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Richard Ammon. While the avenue is divided by a wide promenade full of trees that provide welcome shade in the hot summer months, most pedestrians prefer to stroll along the sidewalks on either side of the street. Lined with restaurants, banks, movie theaters, high-rise hotels, and shops, these sidewalks offer a perfect vista for people-watching.
But because Tunisia is a Muslim country, and only foreigners are allowed to drink alcohol on a terrace. The Berber presence predates the Arab conquest of North Africa.
However, I was never mistaken for a local. I found it nearly impossible to spot any Tunisian I could identify as gay. Nevertheless, same-sex desire, if not a gay identity, is certainly present in Tunisia. The ways in which it is expressed, however, are complicated and sometimes contradictory. In some cases, this adolescent homosexual behavior is considered a stage of life that will soon be left behind, so men who continue the practice into adulthood—or, worse, who still prefer the passive role—are open to criticism, or worse.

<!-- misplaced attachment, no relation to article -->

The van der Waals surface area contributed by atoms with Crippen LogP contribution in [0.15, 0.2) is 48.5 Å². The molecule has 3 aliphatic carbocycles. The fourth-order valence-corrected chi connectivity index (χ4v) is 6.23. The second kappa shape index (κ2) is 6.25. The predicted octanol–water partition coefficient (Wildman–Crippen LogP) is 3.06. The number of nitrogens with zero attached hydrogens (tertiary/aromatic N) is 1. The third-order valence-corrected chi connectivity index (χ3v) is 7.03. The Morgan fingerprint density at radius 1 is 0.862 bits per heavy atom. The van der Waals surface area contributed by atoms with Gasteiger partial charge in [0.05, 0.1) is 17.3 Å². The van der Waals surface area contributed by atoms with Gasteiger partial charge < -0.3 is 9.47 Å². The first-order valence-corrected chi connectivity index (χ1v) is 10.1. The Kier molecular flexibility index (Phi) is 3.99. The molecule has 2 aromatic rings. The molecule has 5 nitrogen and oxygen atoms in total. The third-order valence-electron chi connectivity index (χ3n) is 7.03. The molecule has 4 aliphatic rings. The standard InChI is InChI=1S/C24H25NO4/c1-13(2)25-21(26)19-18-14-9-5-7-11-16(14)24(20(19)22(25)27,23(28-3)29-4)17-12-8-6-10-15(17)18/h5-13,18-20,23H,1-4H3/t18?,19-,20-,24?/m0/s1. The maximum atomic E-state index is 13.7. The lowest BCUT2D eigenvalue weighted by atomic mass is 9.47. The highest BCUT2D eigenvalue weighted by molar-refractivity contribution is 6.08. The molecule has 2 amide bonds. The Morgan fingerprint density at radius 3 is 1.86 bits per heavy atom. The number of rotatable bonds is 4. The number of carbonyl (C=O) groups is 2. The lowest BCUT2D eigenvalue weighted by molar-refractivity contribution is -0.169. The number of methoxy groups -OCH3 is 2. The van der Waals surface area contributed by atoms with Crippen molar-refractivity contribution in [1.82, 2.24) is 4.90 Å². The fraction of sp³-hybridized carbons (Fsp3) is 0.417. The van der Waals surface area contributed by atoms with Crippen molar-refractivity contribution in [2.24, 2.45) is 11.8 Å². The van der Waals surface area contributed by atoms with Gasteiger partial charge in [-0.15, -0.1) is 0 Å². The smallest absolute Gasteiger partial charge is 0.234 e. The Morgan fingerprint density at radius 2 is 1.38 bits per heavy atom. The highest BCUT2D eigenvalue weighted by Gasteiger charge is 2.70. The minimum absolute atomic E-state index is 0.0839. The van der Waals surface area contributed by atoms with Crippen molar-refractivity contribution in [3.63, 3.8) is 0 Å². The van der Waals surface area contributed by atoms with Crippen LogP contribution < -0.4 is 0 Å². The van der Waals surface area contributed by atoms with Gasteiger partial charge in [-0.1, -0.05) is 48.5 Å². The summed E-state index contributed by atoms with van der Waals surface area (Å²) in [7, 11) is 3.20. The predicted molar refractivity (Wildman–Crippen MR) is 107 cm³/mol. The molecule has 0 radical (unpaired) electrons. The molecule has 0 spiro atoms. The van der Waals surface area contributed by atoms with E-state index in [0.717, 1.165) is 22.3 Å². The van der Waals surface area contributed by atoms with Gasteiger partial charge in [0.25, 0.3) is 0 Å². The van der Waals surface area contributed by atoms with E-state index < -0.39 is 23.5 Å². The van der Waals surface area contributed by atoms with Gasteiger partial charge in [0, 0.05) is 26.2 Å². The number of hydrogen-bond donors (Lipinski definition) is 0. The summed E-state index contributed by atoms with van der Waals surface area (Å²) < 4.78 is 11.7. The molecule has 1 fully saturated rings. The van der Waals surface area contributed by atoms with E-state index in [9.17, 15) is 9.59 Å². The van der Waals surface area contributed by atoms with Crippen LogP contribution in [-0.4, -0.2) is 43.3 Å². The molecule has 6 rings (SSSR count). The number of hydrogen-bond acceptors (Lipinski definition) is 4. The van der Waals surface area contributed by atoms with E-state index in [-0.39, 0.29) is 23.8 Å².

In more recent times, however, as a result of global media broadcasts via satellite television and the Internet, Tunisians are regularly exposed to Western notions of gay identity. Nearly every home in Tunisia has some kind of satellite device, jerry-rigged or otherwise. Though sometimes clumsily censored, Western shows with gay characters—like The OC or the Spanish Un Dos Tres, a Fame-style show about a performing arts school—are easily available via satellite dish, as are gay phone sex ads that made me blush.
Because a visible gay identity is often seen in the Islamic world as a product of the West, it is difficult to untangle a rejection of gay identity from a rejection of the West with its profoundly different standards of public behavior and private morality. By the same token, Muslims in Tunisia and elsewhere are also aware of negative representations of Islam in the Western media. As the late Edward Said pointed out, this awareness gives rise to a defensive reaction against the West and all that it represents.